Staphylococcus aureus is capable of causing numerous types of infections in humans that range from mild to serious. Indeed, S. aureus can cause minor skin infections such as boils or it can cause more serious infections that result in clinical manifestations such as endocarditis, osteomyelitis, arthritis, septicemia, and toxic shock syndrome, among others, as well as infections of surgical wounds. What is more, S. aureus is known as one of the so-called superbugs, because of the pathogenic nature of the bacterium combined with the fact that it frequently acquires resistance to many currently used antibiotics. Methicillin resistant S. aureus, or MRSA, is one of the most notorious pathogens in the hospital environment and the spread of community acquired MRSA is now becoming prevalent.
The Heinrichs lab investigates the molecular basis of MRSA infections, with a special focus on the mechanisms MRSA uses to acquire growth promoting nutrients. Using a wide range of molecular and biochemical tools, the lab aims to answer the following questions:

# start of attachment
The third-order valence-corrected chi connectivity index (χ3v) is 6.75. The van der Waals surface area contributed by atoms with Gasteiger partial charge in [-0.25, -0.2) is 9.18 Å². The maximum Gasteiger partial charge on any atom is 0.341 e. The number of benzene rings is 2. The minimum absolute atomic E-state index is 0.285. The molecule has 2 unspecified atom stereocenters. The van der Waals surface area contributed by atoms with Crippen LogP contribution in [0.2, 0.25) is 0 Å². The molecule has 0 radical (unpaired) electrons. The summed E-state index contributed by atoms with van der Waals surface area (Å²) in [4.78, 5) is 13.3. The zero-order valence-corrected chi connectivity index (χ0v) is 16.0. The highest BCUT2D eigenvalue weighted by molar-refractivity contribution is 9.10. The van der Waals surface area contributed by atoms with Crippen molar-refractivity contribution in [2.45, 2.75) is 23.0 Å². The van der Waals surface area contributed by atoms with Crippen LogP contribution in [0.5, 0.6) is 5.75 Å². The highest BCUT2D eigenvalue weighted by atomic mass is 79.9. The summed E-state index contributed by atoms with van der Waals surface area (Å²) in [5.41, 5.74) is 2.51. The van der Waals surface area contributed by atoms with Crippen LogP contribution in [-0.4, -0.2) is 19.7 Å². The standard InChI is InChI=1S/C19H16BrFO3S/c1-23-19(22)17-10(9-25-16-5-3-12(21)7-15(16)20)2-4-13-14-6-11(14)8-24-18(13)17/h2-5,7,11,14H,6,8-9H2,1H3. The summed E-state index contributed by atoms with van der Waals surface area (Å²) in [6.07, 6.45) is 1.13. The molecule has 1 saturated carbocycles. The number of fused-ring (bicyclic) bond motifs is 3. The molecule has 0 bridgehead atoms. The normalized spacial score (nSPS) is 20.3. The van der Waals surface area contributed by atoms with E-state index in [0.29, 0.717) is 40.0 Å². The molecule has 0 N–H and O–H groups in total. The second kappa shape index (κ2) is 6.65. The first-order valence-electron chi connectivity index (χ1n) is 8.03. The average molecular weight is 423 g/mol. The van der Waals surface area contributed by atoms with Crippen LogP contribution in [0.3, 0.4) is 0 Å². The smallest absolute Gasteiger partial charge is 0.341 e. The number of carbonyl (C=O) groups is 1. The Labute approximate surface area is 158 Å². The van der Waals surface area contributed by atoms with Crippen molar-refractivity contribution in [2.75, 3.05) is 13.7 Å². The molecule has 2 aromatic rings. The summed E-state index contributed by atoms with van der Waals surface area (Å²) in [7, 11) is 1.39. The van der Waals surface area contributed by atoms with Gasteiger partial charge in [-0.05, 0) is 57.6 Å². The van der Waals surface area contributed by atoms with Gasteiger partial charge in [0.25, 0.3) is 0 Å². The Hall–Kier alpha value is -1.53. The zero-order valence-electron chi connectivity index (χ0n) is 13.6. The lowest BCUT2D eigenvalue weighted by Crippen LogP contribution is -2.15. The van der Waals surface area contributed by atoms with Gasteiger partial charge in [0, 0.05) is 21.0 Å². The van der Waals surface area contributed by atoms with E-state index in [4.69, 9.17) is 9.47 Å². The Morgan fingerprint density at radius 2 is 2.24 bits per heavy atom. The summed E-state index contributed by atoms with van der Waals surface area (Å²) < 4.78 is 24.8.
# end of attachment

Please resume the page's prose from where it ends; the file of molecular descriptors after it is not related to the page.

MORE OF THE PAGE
How does MRSA scavenge nutrients during infection?
how does MRSA regulate nutrient source preference?
how does mrsa liberate nutrients from the host?
How does inhibiting nutrient acquisition pathways affect the outcome of MRSA infection?
Goncheva MI, et al. 2019. Stress-induced inactivation of the Staphylococcus aureus purine biosynthesis repressor leads to hypervirulence. Nature Communications 10(1):775.
Kaiser JC, King AN, Grigg JC, Sheldon JR, Edgell DR, Murphy MEP, Brinsmade SR, Heinrichs DE. 2018. Repression of branched-chain amino acid synthesis in Staphylococcus aureus is mediated by isoleucine via CodY, and by a leucine-rich attenuator peptide. PLOS Genetics Jan 22; 14(1):e1007159.
Laakso HA, Marolda CL, Pinter TB, Stillman MJ and Heinrichs DE. 2016. A heme-responsive regulator controls synthesis of staphyloferrin B in Staphylococcus aureus. Journal of Biological Chemistry 291: 29-40.